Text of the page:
Simanaitis Says

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THIS KID, BORN in 1906, ran off to join the Barnum & Bailey Circus. After his circus career waned in the early 1930s, he disappeared in 1936. Relatives discovered the kid in 1954, after he had hung out with cousins in Altoona, Pennsylvania, and Vicksburg, Mississippi. They returned the kid home to Lansing, Michigan.

In 1979, a noted car designer took the kid in and, in doing so, introduced him to his mother. After the designer died in 1991, mama and the kid moved from place to place. Then, happily, in August 2008, Peter and Debbie Stephens took loving custodianship of the pair. 

Loving, because Debbie is the great-granddaughter of Ransom Eli Olds, engineer, entrepreneur, and founder of the Oldsmobile and REO car companies. And this tale’s mama and kid are 5-passenger REO Model A Touring Cars, the kid a precise 1/2-scale of mama, both produced in the first decade of the last century.  

Photo by Ron Perry. This and following images from Automobile Quarterly, First Quarter 1988, Volume 26, Number 1.

Origins. Company records list “Baby REO $3000.00,” quite a sum given that its full size counterpart cost $1250. (Figure around $81,600 and $34,000 in 2021 dollars). The Baby REO was built with exactitude, every dimension of every component precisely 1/2 of the original.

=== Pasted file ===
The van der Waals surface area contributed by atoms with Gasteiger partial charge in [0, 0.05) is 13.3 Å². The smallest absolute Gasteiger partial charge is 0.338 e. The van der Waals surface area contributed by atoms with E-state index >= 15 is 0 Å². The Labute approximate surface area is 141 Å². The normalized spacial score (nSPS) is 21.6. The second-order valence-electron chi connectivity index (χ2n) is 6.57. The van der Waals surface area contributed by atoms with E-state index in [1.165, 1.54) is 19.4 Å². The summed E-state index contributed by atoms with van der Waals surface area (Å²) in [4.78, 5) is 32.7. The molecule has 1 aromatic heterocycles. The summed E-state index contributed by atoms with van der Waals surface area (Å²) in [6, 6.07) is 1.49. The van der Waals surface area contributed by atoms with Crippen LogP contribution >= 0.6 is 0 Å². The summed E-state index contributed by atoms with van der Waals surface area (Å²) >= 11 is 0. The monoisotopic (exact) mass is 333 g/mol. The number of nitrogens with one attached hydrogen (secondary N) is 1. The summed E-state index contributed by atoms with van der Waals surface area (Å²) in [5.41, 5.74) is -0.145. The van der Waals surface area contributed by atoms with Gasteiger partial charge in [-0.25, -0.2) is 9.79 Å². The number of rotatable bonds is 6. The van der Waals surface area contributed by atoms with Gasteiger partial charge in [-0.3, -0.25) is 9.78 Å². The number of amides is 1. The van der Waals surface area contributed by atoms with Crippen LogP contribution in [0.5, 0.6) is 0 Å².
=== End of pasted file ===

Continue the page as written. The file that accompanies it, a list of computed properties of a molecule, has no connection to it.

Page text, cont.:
Chassis of the Baby REO. Without other reference, there’s hardly a clue to its size.

Each car had a horizontally opposed twin-cylinder water-cooled engine (2- and 16-hp, respectively) located beneath the passenger compartment. It connected to a planetary gearbox and two-speed-and-reverse chain drive of the rear wheels.

The Baby REO’s Circus Career. In “Bringing Up Baby,” Automobile Quarterly, First Quarter 1988, Jonathan Thompson describes, “Baby’s engine, just like Mother’s in every way, could run on gasoline, but most often was propelled by a charge of compressed air….” 

The Baby REO performed in the Barnum & Bailey Circus from 1911 until 1932.

Residing with Kin. The Baby REO eventually resided with a REO truck distributor (cars having been phased out in the 1930s). The car returned to REO’s headquarters in 1954 to celebrate the firm’s 50th anniversary. 

In 1979, Dick Teague, design head at American Motors Corp., got intrigued by the Baby REO, with plans to restore the car and pair it with a full-size counterpart. Teague retired to Fallbrook, California; the Baby REO and its mother traveled with him. 

Returning Home. When Teague died in 1991, his collection went to other collectors. The Baby REO’s tale picks up with Just a Car Guy, a website devoted to “Cool things on wheels since 2006.” 

“In mid-August 2008,” Just a Car Guy wrote on January 3, 2019, “Mama and Baby were auctioned in Pebble Beach, CA and were purchased by Peter and Debbie Stephens, the great-granddaughter of Ransom Eli Olds and her husband. The Stephens are loaning the cars to the R.E. Olds Transportation Museum in Lansing on a permanent long-term basis. The family is pleased to have the pair back together and in an ideal place for display.” 

The R.E. Olds Transportation Museum notes that the 1906 REO Mama & Baby have been “adopted through June 2023 by the Olds Club of Florida.

All in all, a fine result for a kid who ran away with the circus more than 100 years ago. ds 

© Dennis Simanaitis,, 2021

2 comments on “SOME KIDS NEVER GROW UP

  1. sabresoftware
    June 22, 2021

    Great story.

    • simanaitissays
      June 22, 2021

      Thanks, Sabre. Thank pal Jon Thompson, rest his soul, and AQ.

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